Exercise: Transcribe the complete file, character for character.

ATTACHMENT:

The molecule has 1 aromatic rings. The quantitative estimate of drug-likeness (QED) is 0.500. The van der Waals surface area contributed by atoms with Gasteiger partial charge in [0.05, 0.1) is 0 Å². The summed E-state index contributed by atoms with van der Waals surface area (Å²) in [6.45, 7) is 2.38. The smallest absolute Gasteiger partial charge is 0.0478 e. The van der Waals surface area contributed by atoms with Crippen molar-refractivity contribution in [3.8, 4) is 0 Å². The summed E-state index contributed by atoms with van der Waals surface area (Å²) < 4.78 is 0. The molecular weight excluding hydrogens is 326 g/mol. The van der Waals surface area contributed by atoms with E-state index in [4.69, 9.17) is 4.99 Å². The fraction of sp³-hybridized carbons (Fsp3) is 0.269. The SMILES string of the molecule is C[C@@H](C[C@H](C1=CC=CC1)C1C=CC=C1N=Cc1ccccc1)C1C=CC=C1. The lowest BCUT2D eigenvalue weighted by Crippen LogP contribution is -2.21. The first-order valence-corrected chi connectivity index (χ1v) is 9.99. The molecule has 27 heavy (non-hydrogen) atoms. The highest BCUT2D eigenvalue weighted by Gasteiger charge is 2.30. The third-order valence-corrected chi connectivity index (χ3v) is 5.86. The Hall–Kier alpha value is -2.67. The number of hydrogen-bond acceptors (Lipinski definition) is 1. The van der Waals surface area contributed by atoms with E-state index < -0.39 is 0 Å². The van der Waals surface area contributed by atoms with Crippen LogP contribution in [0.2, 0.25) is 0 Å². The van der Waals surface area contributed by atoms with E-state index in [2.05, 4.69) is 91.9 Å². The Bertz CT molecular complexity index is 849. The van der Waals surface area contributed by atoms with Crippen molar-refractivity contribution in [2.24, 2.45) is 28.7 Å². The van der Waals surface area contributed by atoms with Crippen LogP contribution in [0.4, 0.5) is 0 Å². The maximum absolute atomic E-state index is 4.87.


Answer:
The molecule has 1 aromatic rings. The quantitative estimate of drug-likeness (QED) is 0.500. The van der Waals surface area contributed by atoms with Gasteiger partial charge in [0.05, 0.1) is 0 Å². The summed E-state index contributed by atoms with van der Waals surface area (Å²) in [6.45, 7) is 2.38. The smallest absolute Gasteiger partial charge is 0.0478 e. The van der Waals surface area contributed by atoms with Crippen molar-refractivity contribution in [3.8, 4) is 0 Å². The summed E-state index contributed by atoms with van der Waals surface area (Å²) < 4.78 is 0. The molecular weight excluding hydrogens is 326 g/mol. The van der Waals surface area contributed by atoms with E-state index in [4.69, 9.17) is 4.99 Å². The fraction of sp³-hybridized carbons (Fsp3) is 0.269. The SMILES string of the molecule is C[C@@H](C[C@H](C1=CC=CC1)C1C=CC=C1N=Cc1ccccc1)C1C=CC=C1. The lowest BCUT2D eigenvalue weighted by Crippen LogP contribution is -2.21. The first-order valence-corrected chi connectivity index (χ1v) is 9.99. The molecule has 27 heavy (non-hydrogen) atoms. The highest BCUT2D eigenvalue weighted by Gasteiger charge is 2.30. The third-order valence-corrected chi connectivity index (χ3v) is 5.86. The Hall–Kier alpha value is -2.67. The number of hydrogen-bond acceptors (Lipinski definition) is 1. The van der Waals surface area contributed by atoms with E-state index < -0.39 is 0 Å². The van der Waals surface area contributed by atoms with Crippen LogP contribution in [0.2, 0.25) is 0 Å². The van der Waals surface area contributed by atoms with E-state index in [2.05, 4.69) is 91.9 Å². The Bertz CT molecular complexity index is 849. The van der Waals surface area contributed by atoms with Crippen molar-refractivity contribution in [2.24, 2.45) is 28.7 Å². The van der Waals surface area contributed by atoms with Crippen LogP contribution in [0.4, 0.5) is 0 Å². The maximum absolute atomic E-state index is 4.87.